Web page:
"The foliage at Stormfield "was heaven and hell and sunset and rainbows and the aurora, all fused into one divine harmony, and you couldn't look at it and keep the tears back."
-Twain in Redding Fall 1909

36. One of Twain’s final acts was approving a $6,000 check for the Library Building Fund. He dedicated the Library in the memory of his daughter Jean.

37. In 1960, Reddingite, Brad Kelly, discovered that the Russians were very enthusiastic about Mark Twain and most of his books and stories had been translated into their language. 1960 was the 50th Anniversary of his passing.

Two years later Clara wrote him to express her approval of his efforts.

February 1962

Dear Mr. Kelly,

I think it is a superb idea to harmonize the Russians and Americans through their authors or any other possible means.

It is dreadful to live in a World of enmity towards anyone, and of course I sympathize most particularly with your plans, as I am sure Father would.

That would be a reason for authorship that the whole world must respect and give its heart to.

I wish to thank you and Mrs. Kelley most cordially for your good wishes, and also to give you our, Mr. Samossoud and mine.

I must wish you tremendous success with your undertaking, and I offer my heartfelt sympathy with your great plan.

Sincerely yours,
Clara Clemens Samossoud

38. In 1917, Emily Grant Hutchins published a book "Jap Herron," that she claimed Mark Twain had written from the grave via a Ouija board. "after several messages had been spelled out the pointer of the planchette traced the words 'Samuel M. [sic] Clemens, Lazy Sam,' "and the story as printed was then told."

40. Mark Twain's books were published at a time when international copyright did not exist. Many were released first in England to obtain the British copyright, then in the United States.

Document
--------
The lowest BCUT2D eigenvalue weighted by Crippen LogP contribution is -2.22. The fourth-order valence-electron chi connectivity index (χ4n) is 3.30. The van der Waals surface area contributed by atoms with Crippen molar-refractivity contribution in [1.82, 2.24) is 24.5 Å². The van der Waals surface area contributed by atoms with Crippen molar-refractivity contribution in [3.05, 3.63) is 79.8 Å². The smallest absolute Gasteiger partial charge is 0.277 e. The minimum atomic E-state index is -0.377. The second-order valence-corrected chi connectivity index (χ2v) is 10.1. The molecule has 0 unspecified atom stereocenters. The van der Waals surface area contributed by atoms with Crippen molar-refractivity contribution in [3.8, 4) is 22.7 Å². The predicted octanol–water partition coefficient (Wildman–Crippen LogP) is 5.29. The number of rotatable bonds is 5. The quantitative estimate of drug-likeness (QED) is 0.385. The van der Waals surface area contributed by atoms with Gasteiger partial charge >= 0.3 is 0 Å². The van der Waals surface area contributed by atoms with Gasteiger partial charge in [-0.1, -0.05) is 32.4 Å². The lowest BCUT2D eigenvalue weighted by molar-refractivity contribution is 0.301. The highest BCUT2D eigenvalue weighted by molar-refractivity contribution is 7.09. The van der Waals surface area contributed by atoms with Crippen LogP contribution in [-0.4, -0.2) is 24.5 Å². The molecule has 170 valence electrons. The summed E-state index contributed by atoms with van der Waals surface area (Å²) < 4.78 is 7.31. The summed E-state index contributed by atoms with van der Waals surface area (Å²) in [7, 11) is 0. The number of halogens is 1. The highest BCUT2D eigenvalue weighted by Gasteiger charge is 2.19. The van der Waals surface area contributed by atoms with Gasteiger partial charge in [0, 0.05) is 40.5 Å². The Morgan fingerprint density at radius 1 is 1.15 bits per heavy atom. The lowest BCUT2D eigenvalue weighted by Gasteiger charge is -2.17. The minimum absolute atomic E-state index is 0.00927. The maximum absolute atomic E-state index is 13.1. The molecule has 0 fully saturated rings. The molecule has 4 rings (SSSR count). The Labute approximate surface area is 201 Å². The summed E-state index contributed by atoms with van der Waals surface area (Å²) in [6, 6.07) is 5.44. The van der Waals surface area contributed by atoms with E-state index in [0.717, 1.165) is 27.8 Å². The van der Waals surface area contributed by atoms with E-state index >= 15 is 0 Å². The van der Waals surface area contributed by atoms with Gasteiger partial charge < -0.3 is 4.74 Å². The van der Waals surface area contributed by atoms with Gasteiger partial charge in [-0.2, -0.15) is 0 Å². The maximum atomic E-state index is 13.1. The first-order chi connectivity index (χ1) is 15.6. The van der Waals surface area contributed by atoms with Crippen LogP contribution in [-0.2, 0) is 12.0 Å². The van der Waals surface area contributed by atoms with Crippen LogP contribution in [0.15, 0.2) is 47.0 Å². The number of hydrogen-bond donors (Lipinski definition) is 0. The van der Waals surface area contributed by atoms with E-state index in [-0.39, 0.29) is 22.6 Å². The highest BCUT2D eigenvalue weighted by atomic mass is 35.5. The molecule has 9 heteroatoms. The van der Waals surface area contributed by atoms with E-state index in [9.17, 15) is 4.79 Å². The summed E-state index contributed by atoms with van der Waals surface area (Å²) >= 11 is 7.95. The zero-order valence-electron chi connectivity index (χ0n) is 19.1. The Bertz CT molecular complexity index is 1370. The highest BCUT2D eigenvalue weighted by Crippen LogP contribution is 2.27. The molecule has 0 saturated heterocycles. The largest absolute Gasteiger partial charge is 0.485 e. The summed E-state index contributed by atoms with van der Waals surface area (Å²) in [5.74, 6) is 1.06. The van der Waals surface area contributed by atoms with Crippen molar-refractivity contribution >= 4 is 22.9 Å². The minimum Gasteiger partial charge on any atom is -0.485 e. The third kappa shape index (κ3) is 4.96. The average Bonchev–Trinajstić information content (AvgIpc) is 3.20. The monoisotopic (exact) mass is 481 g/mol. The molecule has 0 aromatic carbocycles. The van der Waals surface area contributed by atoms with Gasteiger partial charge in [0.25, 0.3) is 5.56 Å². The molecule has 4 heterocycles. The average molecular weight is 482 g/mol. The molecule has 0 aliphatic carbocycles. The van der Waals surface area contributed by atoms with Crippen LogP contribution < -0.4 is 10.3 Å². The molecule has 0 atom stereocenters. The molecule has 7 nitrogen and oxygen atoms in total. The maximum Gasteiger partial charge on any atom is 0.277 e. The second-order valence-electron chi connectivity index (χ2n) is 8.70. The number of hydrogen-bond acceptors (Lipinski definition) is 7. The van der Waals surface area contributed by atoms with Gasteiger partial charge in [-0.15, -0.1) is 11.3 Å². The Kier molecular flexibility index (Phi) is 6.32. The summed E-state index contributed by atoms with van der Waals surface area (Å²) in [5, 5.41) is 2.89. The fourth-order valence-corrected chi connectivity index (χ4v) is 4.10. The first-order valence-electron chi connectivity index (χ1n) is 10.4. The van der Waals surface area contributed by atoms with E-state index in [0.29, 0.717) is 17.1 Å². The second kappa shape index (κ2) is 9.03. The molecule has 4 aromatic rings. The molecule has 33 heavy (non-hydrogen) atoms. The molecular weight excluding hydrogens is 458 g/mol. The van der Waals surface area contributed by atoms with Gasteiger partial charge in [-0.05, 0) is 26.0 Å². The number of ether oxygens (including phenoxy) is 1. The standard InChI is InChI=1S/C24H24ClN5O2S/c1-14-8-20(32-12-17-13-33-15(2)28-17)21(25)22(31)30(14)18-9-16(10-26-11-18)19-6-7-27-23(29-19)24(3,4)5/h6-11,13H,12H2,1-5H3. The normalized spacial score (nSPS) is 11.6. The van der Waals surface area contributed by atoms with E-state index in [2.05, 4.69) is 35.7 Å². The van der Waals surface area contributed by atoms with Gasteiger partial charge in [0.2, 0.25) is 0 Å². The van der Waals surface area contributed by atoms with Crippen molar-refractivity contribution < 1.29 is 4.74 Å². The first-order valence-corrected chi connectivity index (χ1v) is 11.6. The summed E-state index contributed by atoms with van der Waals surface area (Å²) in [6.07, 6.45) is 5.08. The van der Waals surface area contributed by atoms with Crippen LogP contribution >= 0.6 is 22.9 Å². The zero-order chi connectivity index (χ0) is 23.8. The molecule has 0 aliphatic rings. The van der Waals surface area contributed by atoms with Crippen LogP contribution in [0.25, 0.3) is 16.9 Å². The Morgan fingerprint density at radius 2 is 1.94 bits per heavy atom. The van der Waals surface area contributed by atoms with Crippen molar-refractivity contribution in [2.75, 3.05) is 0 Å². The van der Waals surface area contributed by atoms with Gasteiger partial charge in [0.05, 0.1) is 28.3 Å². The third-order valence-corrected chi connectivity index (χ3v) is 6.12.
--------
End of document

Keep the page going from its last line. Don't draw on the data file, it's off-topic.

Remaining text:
Thursday, March 25

Visit to the Mark Twain House

Bust of Mark Twain in the entry way of the Mark Twain House in Hartford, Connecticut. This section of the house is very dark so I had to open the lens real wide to capture the image. The Twain House used gas lights back when Twain owned it and in the present day they do their best to emulate the look....Dark! The other interesting item in this photo is the Louis C. Tiffany & Co. wall stenciling.

This was something that I never noticed before- the gas "extension cord" from the ceiling gas light to the bedside gas lamp, next to... the smoking paraphernalia. How he lived to 74 is amazing!

The butler's area. This where the cook would bring the food to the butler. From here, the butler would plate it and bring it into the family.

Mahogany Room. This room is currently under renovation.

Mark Twain's Billiard Room. The most important room in the house! His writing area is in the far right corner.

Mark Twain as a Lego figure.

The Mark Twain Lego House from the Billiard Room side.

Mark Twain Lego House from the Front Entry side. This is a very cool exhibit in the cafe area of the Visitor Center. This was done in 1985 without the help of computers. How long did it take?? 700 hours!

How the Mark Twain House looks when you arrive.

The Mark Twain Carriage House from the Parking Lot. If you follow the Twain House on Twitter, the Tweets come from the far right corner of this building.

Entrance to the Mark Twain Exhibit inside the Visitor Center. The "Man in White" welcomes you.

Map of Mark Twain's Travels. The more you learn of these travels, the louder you'll hear Johnny Cash singing "I've been everywhere, man, I've been everywhere!" in your head.

Rare view of the Carriage House from the "off-limits" Billiard Room porch area.

The living room area. It is here where the family gathered around the fire to hear Twain's latest stories and I'm sure share their opinions of them.